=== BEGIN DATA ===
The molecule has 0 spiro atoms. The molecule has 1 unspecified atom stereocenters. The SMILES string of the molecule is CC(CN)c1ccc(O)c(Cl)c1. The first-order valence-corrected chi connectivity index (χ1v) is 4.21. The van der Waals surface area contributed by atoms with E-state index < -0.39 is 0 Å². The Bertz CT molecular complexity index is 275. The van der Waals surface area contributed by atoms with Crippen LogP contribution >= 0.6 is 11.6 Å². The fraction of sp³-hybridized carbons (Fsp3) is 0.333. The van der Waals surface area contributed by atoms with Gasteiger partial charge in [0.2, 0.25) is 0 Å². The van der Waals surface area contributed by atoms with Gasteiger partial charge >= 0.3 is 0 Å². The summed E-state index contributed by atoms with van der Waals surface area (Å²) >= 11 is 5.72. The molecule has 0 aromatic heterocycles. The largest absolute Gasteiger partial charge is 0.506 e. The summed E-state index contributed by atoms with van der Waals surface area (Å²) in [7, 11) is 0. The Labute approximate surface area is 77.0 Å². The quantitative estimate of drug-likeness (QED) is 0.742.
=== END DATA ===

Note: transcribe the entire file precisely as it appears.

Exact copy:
The molecule has 0 spiro atoms. The molecule has 1 unspecified atom stereocenters. The SMILES string of the molecule is CC(CN)c1ccc(O)c(Cl)c1. The first-order valence-corrected chi connectivity index (χ1v) is 4.21. The van der Waals surface area contributed by atoms with E-state index < -0.39 is 0 Å². The Bertz CT molecular complexity index is 275. The van der Waals surface area contributed by atoms with Crippen LogP contribution >= 0.6 is 11.6 Å². The fraction of sp³-hybridized carbons (Fsp3) is 0.333. The van der Waals surface area contributed by atoms with Gasteiger partial charge in [0.2, 0.25) is 0 Å². The van der Waals surface area contributed by atoms with Gasteiger partial charge >= 0.3 is 0 Å². The summed E-state index contributed by atoms with van der Waals surface area (Å²) >= 11 is 5.72. The molecule has 0 aromatic heterocycles. The largest absolute Gasteiger partial charge is 0.506 e. The summed E-state index contributed by atoms with van der Waals surface area (Å²) in [7, 11) is 0. The Labute approximate surface area is 77.0 Å². The quantitative estimate of drug-likeness (QED) is 0.742.